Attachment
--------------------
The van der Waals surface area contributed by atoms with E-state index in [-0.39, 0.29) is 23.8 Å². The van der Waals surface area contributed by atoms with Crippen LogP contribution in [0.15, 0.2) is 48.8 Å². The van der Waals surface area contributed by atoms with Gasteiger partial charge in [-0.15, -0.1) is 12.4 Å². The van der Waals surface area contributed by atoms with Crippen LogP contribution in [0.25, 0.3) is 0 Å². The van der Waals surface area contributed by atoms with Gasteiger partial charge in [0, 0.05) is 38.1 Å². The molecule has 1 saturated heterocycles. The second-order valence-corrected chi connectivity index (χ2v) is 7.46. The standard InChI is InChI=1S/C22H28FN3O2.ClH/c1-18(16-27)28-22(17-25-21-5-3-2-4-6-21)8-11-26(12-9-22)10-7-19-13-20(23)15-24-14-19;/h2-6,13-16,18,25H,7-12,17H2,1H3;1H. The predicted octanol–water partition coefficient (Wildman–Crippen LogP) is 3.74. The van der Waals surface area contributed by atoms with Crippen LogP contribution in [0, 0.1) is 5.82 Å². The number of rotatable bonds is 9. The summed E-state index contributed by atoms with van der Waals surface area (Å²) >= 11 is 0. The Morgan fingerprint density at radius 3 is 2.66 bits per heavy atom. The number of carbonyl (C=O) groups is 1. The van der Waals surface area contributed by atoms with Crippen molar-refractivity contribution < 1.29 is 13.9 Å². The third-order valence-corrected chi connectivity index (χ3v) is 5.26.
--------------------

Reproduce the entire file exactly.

The van der Waals surface area contributed by atoms with E-state index in [-0.39, 0.29) is 23.8 Å². The van der Waals surface area contributed by atoms with Crippen LogP contribution in [0.15, 0.2) is 48.8 Å². The van der Waals surface area contributed by atoms with Gasteiger partial charge in [-0.15, -0.1) is 12.4 Å². The van der Waals surface area contributed by atoms with Crippen LogP contribution in [0.25, 0.3) is 0 Å². The van der Waals surface area contributed by atoms with Gasteiger partial charge in [0, 0.05) is 38.1 Å². The molecule has 1 saturated heterocycles. The second-order valence-corrected chi connectivity index (χ2v) is 7.46. The standard InChI is InChI=1S/C22H28FN3O2.ClH/c1-18(16-27)28-22(17-25-21-5-3-2-4-6-21)8-11-26(12-9-22)10-7-19-13-20(23)15-24-14-19;/h2-6,13-16,18,25H,7-12,17H2,1H3;1H. The predicted octanol–water partition coefficient (Wildman–Crippen LogP) is 3.74. The van der Waals surface area contributed by atoms with Crippen LogP contribution in [0, 0.1) is 5.82 Å². The number of rotatable bonds is 9. The summed E-state index contributed by atoms with van der Waals surface area (Å²) >= 11 is 0. The Morgan fingerprint density at radius 3 is 2.66 bits per heavy atom. The number of carbonyl (C=O) groups is 1. The van der Waals surface area contributed by atoms with Crippen molar-refractivity contribution < 1.29 is 13.9 Å². The third-order valence-corrected chi connectivity index (χ3v) is 5.26.